Why India and China Are Competing for Better Ties With Bangladesh

Why India and China Are Competing for Better Ties With Bangladesh
Indian Prime Minister Narendra Modi and his Bangladeshi counterpart Sheikh Hasina share a laugh after signing multiple agreements, New Delhi, India, April 8, 2017 (AP photo).

Earlier this month, India’s new foreign secretary, Vijay Kashev Gokhale, visited neighboring Bangladesh for meetings on issues ranging from Rohingya refugees to the sharing of water supplies. New Delhi and Dhaka also signed a memorandum of understanding to build an 80-mile oil pipeline that would allow oil to be exported to Bangladesh. India’s efforts to deepen ties with Bangladesh are part of Prime Minister Narendra Modi’s ambitious “neighborhood first” foreign policy initiative. In an email interview, Michael Kugelman, the deputy director of the Asia Program and senior associate for South Asia at the Woodrow Wilson International Center for Scholars, discusses the state of Indian-Bangladeshi relations, how they fit into Modi’s regional agenda, and why China is “the key obstacle” to strengthening ties.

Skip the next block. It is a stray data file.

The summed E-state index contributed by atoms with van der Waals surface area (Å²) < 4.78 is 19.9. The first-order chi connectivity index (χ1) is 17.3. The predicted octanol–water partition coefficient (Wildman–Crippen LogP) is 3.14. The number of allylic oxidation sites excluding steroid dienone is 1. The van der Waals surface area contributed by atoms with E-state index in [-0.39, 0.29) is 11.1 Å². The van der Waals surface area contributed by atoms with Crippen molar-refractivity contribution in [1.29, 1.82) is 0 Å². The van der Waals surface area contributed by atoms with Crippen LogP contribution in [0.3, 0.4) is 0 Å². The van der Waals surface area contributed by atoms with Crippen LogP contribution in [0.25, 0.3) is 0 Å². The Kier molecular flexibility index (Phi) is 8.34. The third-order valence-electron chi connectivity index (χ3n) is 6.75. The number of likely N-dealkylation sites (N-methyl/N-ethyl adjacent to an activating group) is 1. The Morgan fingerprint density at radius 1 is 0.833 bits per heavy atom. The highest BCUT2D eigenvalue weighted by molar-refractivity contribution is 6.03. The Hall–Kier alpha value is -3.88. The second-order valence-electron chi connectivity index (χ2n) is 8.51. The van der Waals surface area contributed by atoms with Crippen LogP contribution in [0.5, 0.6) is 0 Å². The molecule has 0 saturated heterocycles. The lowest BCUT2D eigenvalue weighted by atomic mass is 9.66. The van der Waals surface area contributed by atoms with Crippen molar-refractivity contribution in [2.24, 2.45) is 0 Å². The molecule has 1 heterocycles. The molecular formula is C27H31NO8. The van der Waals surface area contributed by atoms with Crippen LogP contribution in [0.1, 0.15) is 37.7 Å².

WPR: What is the current state of ties between India and Bangladesh?

Michael Kugelman: The India-Bangladesh relationship is in a fairly good place today, and it has improved significantly in recent years. One major convergence between the two governments has been counterterrorism; both states are very tough on terror and are not afraid to crack down hard on it.

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